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  • Author: Neil J. Melvin
  • Publication Date: 03-2007
  • Content Type: Policy Brief
  • Institution: Centre for European Policy Studies
  • Abstract: For the first time since the collapse of communism, the EU is facing a strategic challenge in its external policies. The rise of Russia and China as international actors – with India close behind – and the growing confidence of some leading regional powers, such as Iran, are creating a serious threat to the EU's ambition to apply external policies that reflect European values. Against this background, the employment of the democracy – promotion agenda developed during the 1990s is unlikely to be effective and may even serve to weaken the position of the EU in key regions. This situation demands an urgent and far-reaching rethink of the approach the Union takes to external relations. If the EU is to remain a serious global actor, it will have to find ways to reconcile the imperative of engaging in difficult regions beyond the immediate European neighbourhood while also remaining true to the values of the Union.
  • Topic: Security, Foreign Policy
  • Political Geography: Russia, China, Europe, Central Asia
  • Author: Daniel Gros, Stefano Micossi
  • Publication Date: 12-2006
  • Content Type: Policy Brief
  • Institution: Centre for European Policy Studies
  • Abstract: The European Union is suffering a deep crisis: disdain, disillusionment and distrust top the list of prevailing sentiments towards the European institutions, as was brought home dramatically by the failed referenda on the Constitutional Treaty in France and the Netherlands.
  • Topic: International Relations
  • Political Geography: Russia, Europe, Moldova, Middle East, France, Georgia, Netherlands
  • Author: Michael Emerson, Fabrizio Tassinari, Marius Vahl
  • Publication Date: 05-2006
  • Content Type: Policy Brief
  • Institution: Centre for European Policy Studies
  • Abstract: The 10th anniversary of the Partnership and Cooperation Agreement (PCA) between the EU and Russia, which falls on 1 December 2007, is already prompting thoughts on whether and how to replace it. This raises basic issues about the form, purpose and content of bilateral treaties in the context of an integrating Europe. The following scenarios are discussed: Retire the PCA without replacement, Extend the status quo, Extend the status quo, adding a Political Declaration on Strategic Partnership, Replace the PCA with a short Treaty on Strategic Partnership, Replace the PCA with a comprehensive Treaty on Strategic Partnership, Negotiate a Treaty of Strategic Union.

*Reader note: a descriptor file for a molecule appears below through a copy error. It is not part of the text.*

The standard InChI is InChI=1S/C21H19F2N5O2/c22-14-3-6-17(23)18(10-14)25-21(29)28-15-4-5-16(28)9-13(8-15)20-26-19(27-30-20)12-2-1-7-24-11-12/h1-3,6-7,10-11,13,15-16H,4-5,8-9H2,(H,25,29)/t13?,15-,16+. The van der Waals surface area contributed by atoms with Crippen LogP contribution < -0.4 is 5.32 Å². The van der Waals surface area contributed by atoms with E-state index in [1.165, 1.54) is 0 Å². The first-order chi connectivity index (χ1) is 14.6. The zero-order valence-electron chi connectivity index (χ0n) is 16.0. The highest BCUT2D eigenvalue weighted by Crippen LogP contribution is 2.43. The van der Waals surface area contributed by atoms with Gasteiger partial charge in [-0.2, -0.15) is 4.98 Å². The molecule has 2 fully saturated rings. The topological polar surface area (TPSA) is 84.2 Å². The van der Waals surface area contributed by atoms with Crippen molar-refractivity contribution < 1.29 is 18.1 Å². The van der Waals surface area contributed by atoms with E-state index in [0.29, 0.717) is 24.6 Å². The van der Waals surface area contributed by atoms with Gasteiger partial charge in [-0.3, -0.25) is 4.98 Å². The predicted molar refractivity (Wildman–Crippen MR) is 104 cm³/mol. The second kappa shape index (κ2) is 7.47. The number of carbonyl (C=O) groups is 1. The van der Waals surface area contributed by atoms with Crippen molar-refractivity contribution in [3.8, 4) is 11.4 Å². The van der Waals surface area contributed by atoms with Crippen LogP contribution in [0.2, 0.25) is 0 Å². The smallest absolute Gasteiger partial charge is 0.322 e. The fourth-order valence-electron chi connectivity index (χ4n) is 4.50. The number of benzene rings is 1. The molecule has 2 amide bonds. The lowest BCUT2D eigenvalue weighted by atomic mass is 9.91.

• Topic: International Cooperation, Regional Cooperation
  • Political Geography: Russia, Europe, Asia
  • Author: Keith C. Smith
  • Publication Date: 01-2006
  • Content Type: Policy Brief
  • Institution: Centre for European Policy Studies
  • Abstract: Russia's tough stance towards Ukraine on natural gas prices was viewed by many in Europe and the United States as raising new issues concerning Russia's foreign economic policies and growing European and US dependency on energy imports. For many new EU member states and for countries such as Ukraine, Georgia, and Moldova, however, this is an old problem. Central European attempts to flag the issue in Western capitals have until now been brushed aside. The rapid approval by the EU Commission of the Russian-German undersea gas pipeline project was a mistake. The concerns of the Central Europeans should have been examined in more detail. Western governments would also be wise to analyse more closely the political and security implications of Russia's energy policies.